You might say the day is never really done in consumer technology news. Your workday, however, hopefully draws to a close at some point. This is the Daily Roundup on Engadget, a quick peek back at the top headlines for the past 24 hours – all handpicked by the editors here at the site. Click on through the break, and enjoy.
A Google filing with the SEC hinted that it’s considered displaying ads on a variety of devices that include “refrigerators, car dashboards, thermostats, glasses, and watches.” The company has since commented on the issue, saying that, “Nest, which we acquired after this filing was made, does not have an ads-based model and has never had any such plans.”
eBay looks like it’s the latest company to suffer a security breach after it alerted users that an attack had “compromised a database containing encrypted passwords and other non-financial data.” Change those passwords, stat!
Zenimax Media, owner of id Software, is suing Oculus VR co-founder Palmer Luckey, alleging that Luckey and Oculus VR stole and misappropriated trade secrets related to virtual reality technology. Oculus VR responded and said this lawsuit has no merit.
If you’re still holding on to your Xbox 360 but feel like it’s getting a bit long in the tooth, don’t fear! Engadget’s own Richard Lawler has a few tips that will ensure you’re getting the most out of your favorite game console.
Article source: http://www.engadget.com/2014/05/21/engadget-daily-ads-on-your-thermostat-ebay-password-breach/?ncid=rss_truncated
Admittedly, we’re pretty stoked about the next instalment in the Star Wars saga — specifically seeing the old cast back in action. J.J. Abrams announced the Star Wars: Force for Change initiative from Episode VII’s set in Abu Dhabi this morning. Abram’s company Bad Robot, coupled with Disney and Lucasfilm will use Force for Change to help bring creative solutions to some of the world’s greatest problems. The initiative’s kick off would see your $10 entry fee go to Unicef’s Innovation Labs and Programs and the winner get a role in Episode VII. Yeah, you’ll get to flown to England with a friend, become J.J.’s VIP guest, get hair, make-up and costume sorted for your role. Have deeper pockets? Using the Omaze fundraising platform, entrants can choose all kinds of entry points and get gifts — think Kickstarter for charities. For $5k you get 500 chances to win and a replica lightsaber, for a cool $50K, 5,000 entries and a chance to see the film ahead of the rest of humanity. This first round in what we hope will be an ongoing charity saga, starts today and runs until July 18.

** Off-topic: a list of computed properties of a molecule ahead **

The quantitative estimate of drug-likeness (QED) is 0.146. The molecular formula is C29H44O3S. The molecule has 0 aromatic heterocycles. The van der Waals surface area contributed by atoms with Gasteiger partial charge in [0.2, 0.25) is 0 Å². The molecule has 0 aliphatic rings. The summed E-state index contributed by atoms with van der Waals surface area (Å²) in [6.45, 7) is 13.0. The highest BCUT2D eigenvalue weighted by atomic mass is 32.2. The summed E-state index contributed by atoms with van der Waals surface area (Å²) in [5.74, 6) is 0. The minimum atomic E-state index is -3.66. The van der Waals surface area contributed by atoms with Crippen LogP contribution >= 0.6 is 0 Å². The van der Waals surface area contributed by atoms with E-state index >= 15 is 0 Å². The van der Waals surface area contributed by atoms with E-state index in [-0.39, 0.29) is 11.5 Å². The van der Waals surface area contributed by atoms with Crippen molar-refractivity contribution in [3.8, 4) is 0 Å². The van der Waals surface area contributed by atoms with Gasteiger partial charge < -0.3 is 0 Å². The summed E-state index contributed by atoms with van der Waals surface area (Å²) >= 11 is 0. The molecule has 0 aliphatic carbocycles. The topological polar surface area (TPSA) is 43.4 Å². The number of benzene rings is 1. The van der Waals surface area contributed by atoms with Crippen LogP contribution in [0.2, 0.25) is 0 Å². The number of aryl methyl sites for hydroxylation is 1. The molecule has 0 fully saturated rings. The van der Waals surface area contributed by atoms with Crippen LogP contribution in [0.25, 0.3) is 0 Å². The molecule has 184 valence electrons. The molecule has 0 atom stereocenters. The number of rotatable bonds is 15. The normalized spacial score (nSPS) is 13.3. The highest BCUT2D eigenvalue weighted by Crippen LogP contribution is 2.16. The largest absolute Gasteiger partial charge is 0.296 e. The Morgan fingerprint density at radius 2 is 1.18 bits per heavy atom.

Article source: http://www.engadget.com/2014/05/21/land-a-role-in-star-wars/?ncid=rss_truncated
While most scientists are attempting to give robots facial expressions, a group from Japan’s Kansai University is working on another aspect that makes them more human: physiological reactions. According to IEEE Spectrum, Dr. Tomoko Yonezawa and her team are developing robots that can sweat and get goosebumps in the same situations we do. In fact, the researchers have already developed three prototypes: one is a machine that gets goosebumps in the presence of cold breeze or if told a scary story. Another’s a head that sweats if it feels anxious (which we’d love to see paired up with that robotic armpit that stinks when it sweats), and the third is a teddy bear called Breatter that uses a built-in fan to produce breath when it speaks. The team believes that by giving robots these involuntary reactions, we’d be able to accept them more rather than if they act more like, well, soulless automatons. Now if only someone can create a human-like robot that doesn’t take us on another trip to uncanny valley…